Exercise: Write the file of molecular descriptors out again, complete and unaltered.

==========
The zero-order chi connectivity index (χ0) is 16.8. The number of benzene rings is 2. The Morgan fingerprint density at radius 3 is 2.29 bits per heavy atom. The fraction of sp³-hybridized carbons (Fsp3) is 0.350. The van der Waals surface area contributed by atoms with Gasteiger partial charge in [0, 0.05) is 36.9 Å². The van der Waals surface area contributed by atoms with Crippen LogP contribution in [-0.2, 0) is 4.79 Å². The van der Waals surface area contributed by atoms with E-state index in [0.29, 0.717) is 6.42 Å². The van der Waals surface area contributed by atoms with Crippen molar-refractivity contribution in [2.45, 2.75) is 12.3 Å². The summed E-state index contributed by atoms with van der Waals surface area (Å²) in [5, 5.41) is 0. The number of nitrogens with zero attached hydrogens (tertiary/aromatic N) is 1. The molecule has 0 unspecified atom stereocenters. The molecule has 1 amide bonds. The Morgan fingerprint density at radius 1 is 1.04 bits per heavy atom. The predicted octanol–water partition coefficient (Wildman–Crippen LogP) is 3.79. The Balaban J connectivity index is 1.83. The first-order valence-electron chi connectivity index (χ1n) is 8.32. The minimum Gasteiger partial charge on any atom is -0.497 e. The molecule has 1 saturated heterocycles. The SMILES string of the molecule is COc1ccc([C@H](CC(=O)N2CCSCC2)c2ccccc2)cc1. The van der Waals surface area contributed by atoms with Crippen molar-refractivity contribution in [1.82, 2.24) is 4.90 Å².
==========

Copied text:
The zero-order chi connectivity index (χ0) is 16.8. The number of benzene rings is 2. The Morgan fingerprint density at radius 3 is 2.29 bits per heavy atom. The fraction of sp³-hybridized carbons (Fsp3) is 0.350. The van der Waals surface area contributed by atoms with Gasteiger partial charge in [0, 0.05) is 36.9 Å². The van der Waals surface area contributed by atoms with Crippen LogP contribution in [-0.2, 0) is 4.79 Å². The van der Waals surface area contributed by atoms with E-state index in [0.29, 0.717) is 6.42 Å². The van der Waals surface area contributed by atoms with Crippen molar-refractivity contribution in [2.45, 2.75) is 12.3 Å². The summed E-state index contributed by atoms with van der Waals surface area (Å²) in [5, 5.41) is 0. The number of nitrogens with zero attached hydrogens (tertiary/aromatic N) is 1. The molecule has 0 unspecified atom stereocenters. The molecule has 1 amide bonds. The Morgan fingerprint density at radius 1 is 1.04 bits per heavy atom. The predicted octanol–water partition coefficient (Wildman–Crippen LogP) is 3.79. The Balaban J connectivity index is 1.83. The first-order valence-electron chi connectivity index (χ1n) is 8.32. The minimum Gasteiger partial charge on any atom is -0.497 e. The molecule has 1 saturated heterocycles. The SMILES string of the molecule is COc1ccc([C@H](CC(=O)N2CCSCC2)c2ccccc2)cc1. The van der Waals surface area contributed by atoms with Crippen molar-refractivity contribution in [1.82, 2.24) is 4.90 Å².